Role of Fracture and Repair Type on Pain and Opioid Use After Hip Fracture in the Elderly

Research output: Contribution to journalArticle

Abstract

Pain after hip fracture repair is related to worse functional outcomes and higher fracture care costs than that for patients with no or less pain. However, to our knowledge, few studies have examined the roles of hip fracture type or surgical procedure as factors influencing postoperative pain or opioid analgesic requirements. Our goal was to determine whether the type of hip fracture or hip fracture repair affects postoperative pain or opioid analgesic requirements in the elderly patient. We conducted a retrospective review of 231 patients ≥65 years old admitted to a hip fracture center for surgical repair. Fracture patterns were classified into femoral neck (FN) versus intertrochanteric (IT), stable versus unstable, and type of surgical repair. Demographic and intraoperative variables, postoperative pain scores, and opioid analgesic use data were collected and analyzed according to the type of hip fracture and type of surgical repair. There were no differences in postoperative pain when comparing FN versus IT fractures, stable versus unstable fractures, or type of surgical repair. Patients with FN fractures had higher analgesic requirements on postoperative days 1, 2, and 3. There was no difference in postoperative analgesic requirements among patients with stable versus unstable fractures or type of surgical repair. Otherwise, there were no differences in postoperative pain or opioid analgesic use based on the surgical repair or fracture type. Overall, patients with hip fracture experienced low levels of pain.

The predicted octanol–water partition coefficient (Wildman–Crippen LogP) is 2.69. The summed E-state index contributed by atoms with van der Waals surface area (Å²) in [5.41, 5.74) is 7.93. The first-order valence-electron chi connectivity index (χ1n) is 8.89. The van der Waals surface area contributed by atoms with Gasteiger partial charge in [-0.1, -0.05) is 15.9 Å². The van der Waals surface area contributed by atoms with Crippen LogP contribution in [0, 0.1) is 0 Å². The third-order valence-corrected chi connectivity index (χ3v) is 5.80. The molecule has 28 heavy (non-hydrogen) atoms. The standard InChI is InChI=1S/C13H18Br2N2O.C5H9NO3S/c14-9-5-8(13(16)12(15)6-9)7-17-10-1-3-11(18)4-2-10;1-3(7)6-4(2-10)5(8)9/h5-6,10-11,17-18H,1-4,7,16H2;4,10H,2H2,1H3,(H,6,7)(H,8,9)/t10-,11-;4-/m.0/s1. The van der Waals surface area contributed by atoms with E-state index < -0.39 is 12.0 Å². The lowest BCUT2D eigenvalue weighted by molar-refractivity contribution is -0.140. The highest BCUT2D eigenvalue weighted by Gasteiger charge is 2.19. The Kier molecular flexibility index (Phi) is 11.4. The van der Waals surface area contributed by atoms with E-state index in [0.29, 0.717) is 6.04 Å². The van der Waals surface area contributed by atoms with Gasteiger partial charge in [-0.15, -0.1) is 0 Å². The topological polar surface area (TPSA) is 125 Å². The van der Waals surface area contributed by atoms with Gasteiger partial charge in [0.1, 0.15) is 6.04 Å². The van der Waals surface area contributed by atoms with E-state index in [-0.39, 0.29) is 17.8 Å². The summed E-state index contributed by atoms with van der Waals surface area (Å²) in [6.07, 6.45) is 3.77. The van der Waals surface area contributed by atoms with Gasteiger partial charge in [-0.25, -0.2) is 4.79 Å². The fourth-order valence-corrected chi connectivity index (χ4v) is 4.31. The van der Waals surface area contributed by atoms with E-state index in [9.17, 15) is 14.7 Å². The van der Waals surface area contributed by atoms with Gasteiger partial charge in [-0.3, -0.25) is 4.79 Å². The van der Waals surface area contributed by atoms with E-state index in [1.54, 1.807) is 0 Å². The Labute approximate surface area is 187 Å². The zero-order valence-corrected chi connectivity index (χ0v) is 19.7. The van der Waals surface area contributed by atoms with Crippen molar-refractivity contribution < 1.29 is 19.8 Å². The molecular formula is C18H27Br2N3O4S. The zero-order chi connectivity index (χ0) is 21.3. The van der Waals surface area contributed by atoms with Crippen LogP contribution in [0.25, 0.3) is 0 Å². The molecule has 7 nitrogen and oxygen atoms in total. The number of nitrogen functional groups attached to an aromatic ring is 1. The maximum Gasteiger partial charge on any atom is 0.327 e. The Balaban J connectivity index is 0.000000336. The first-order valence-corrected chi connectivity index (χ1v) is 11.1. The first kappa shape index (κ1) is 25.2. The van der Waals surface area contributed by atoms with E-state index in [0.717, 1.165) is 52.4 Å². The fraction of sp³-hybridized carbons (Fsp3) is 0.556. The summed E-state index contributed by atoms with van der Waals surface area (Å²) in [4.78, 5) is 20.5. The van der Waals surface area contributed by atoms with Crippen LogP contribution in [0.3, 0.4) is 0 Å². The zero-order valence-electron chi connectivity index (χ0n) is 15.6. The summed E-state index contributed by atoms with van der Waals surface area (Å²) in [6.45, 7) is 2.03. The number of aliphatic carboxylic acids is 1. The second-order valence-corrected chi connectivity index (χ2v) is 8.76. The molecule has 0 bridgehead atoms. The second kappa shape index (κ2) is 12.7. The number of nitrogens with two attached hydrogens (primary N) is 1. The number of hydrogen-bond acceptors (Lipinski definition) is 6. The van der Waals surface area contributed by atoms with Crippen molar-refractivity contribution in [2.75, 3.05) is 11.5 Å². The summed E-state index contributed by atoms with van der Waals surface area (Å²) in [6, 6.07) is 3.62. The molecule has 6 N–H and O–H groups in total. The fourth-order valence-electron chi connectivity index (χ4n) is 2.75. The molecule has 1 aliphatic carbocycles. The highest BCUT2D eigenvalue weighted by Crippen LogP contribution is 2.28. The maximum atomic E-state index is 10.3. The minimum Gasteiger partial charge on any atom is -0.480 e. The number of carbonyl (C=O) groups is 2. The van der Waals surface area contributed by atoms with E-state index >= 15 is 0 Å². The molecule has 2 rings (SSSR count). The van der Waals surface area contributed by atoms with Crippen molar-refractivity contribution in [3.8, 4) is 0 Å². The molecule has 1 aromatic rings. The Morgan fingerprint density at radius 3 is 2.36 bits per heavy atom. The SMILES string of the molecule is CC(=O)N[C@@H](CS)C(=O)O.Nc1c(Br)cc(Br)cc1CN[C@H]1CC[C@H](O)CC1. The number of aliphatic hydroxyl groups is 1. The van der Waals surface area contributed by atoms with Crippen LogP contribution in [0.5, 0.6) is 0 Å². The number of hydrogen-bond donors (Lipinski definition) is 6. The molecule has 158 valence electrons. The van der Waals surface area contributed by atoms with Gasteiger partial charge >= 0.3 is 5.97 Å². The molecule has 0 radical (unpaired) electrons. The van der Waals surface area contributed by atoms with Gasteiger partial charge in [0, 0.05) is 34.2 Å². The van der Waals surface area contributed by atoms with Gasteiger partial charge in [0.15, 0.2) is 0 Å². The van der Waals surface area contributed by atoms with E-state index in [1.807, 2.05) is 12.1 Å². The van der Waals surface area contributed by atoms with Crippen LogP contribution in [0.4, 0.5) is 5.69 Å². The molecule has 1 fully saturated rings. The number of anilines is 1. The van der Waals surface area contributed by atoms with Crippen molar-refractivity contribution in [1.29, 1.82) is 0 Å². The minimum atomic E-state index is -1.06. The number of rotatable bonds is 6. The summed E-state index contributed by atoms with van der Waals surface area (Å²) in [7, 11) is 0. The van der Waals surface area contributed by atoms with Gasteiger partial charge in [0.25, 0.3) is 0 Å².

Original languageEnglish (US)
Pages (from-to)103-108
Number of pages6
JournalGeriatric Orthopaedic Surgery & Rehabilitation
Volume4
Issue number4
DOIs
StatePublished - 2013

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Keywords

  • femoral neck fracture
  • hip fracture
  • intertrochanteric fracture
  • pain
  • postoperative management

ASJC Scopus subject areas

  • Surgery
  • Geriatrics and Gerontology
  • Rehabilitation
  • Orthopedics and Sports Medicine

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